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CitationGoodman, Lesley Anne. 2013. Indignant Reading. Doctoral dissertation, Harvard University.
AbstractIn 1871, R. H. Hutton criticized George Eliot for "unfairly running down one of her own characters": Middlemarch's Rosamond Vincy. Hutton blamed Eliot for being cruel to her own creation and used his role as a reader and a critic to lodge a public complaint on Rosamond's behalf. Indignant Reading identifies this response--dissatisfaction and even anger with an author for his/her perceived mistreatment of a fictional character--as a common occasion for literary criticism in the nineteenth century. The indignant readings found in Victorian reviews, letters, and prefaces advance conceptions of plot, characterization, and fictionality distinct from those offered in modern narratological criticism or historicist accounts of Victorian novel practice or literary criticism. Rather than abstracting the aesthetic and ethical concerns from the emotional terms common to Victorian criticism, I see these concerns emerging in conjunction with serious emotional demands and significant, if sometimes inchoate, beliefs about the "rights" of fictional characters. In my discussion of indignation resulting from crimes of plot, I argue that insufficiently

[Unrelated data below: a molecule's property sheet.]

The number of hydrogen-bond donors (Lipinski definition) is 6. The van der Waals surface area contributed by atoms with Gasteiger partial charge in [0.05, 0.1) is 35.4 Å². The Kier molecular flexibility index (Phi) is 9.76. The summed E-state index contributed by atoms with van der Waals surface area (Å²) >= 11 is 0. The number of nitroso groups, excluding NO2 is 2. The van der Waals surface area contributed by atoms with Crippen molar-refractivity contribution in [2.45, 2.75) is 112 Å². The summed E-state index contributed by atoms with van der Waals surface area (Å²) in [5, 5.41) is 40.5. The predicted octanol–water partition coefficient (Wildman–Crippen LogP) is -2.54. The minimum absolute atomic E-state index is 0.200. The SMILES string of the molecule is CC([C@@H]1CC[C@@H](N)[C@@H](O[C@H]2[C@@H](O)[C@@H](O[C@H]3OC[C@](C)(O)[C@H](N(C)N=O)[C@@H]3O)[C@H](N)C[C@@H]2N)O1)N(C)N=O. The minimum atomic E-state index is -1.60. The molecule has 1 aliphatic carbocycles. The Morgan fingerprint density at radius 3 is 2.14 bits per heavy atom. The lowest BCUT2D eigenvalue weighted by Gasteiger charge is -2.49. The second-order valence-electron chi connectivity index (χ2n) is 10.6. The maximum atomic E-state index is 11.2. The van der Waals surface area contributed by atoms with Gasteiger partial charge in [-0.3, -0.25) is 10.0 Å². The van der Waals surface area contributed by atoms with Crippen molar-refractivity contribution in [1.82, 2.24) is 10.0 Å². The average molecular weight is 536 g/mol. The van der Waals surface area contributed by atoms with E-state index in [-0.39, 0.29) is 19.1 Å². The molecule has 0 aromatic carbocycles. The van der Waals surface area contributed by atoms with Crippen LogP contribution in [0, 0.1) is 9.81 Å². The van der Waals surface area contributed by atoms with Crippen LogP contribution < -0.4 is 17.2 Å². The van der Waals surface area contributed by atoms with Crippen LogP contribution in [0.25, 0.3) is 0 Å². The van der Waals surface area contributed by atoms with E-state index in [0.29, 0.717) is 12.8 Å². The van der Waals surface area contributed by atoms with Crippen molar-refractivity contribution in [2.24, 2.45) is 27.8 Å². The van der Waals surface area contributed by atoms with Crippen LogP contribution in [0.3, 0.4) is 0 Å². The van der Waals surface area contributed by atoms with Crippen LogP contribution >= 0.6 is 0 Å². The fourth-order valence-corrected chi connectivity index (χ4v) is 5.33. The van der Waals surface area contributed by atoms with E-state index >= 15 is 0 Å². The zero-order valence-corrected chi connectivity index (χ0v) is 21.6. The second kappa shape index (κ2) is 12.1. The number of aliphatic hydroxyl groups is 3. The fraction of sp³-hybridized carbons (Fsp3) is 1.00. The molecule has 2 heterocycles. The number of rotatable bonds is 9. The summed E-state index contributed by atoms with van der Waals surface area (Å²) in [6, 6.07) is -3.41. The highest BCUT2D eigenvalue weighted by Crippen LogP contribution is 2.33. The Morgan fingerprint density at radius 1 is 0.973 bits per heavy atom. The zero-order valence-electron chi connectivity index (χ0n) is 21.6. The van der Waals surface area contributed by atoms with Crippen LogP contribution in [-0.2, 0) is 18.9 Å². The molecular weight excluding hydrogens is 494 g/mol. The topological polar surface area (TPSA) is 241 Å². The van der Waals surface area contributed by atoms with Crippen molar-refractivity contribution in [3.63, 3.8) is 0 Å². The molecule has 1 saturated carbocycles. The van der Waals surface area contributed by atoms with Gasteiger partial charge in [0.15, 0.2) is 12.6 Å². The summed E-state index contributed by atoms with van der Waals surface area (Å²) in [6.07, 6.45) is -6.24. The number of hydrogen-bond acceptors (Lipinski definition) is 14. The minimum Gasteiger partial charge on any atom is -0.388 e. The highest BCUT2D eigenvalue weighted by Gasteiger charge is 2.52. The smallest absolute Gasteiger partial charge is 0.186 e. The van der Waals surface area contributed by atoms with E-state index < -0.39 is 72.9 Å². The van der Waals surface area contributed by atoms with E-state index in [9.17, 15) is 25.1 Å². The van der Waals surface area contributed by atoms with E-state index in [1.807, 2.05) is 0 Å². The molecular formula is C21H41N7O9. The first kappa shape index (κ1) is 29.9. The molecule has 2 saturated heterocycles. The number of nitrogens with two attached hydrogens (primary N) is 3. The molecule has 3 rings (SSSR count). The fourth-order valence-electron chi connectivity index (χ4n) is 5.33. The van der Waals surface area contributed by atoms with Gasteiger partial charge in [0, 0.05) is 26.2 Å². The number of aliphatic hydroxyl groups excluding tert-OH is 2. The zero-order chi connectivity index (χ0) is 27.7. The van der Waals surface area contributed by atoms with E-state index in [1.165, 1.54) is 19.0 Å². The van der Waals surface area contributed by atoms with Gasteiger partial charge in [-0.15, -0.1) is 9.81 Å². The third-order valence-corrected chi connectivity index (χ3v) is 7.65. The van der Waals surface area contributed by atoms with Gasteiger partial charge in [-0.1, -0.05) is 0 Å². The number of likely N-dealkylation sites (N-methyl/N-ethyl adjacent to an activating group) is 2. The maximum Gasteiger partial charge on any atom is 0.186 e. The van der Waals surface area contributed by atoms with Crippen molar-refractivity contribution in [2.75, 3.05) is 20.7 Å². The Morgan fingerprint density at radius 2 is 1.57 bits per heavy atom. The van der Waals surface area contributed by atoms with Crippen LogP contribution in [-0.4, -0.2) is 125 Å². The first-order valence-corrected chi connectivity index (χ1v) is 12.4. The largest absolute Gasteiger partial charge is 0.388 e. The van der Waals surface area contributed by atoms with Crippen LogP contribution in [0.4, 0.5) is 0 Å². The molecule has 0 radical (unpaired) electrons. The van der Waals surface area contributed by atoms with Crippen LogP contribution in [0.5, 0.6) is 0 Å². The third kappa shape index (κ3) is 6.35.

motivated events were interpreted by Victorian critics and readers as arising from the author rather than from the text. Discussions of crimes of characterization reveal an implicit tri-partite model of fictional character, in which authors might be incorrect about their own characters as well as cruel toward them. This manner of thinking about authorial accuracy and justice implies, I argue, a conception of fictionality that de-emphasizes the distinction between fiction and non-fiction, modeling the author’s relationship to his fiction on that of the historian to his text. This approach to fiction changes, however, in the twentieth century, alongside restrictive attitudes about the role of affect in performing literary criticism. While indignant reading re-enters the academy as one type of feminist criticism, which emphasizes the ethical at the expense of the affective, indignation in its most emotional form has become a primary mode of expression for fan communities.
Citable link to this pagehttp://nrs.harvard.edu/urn-3:HUL.InstRepos:11051185
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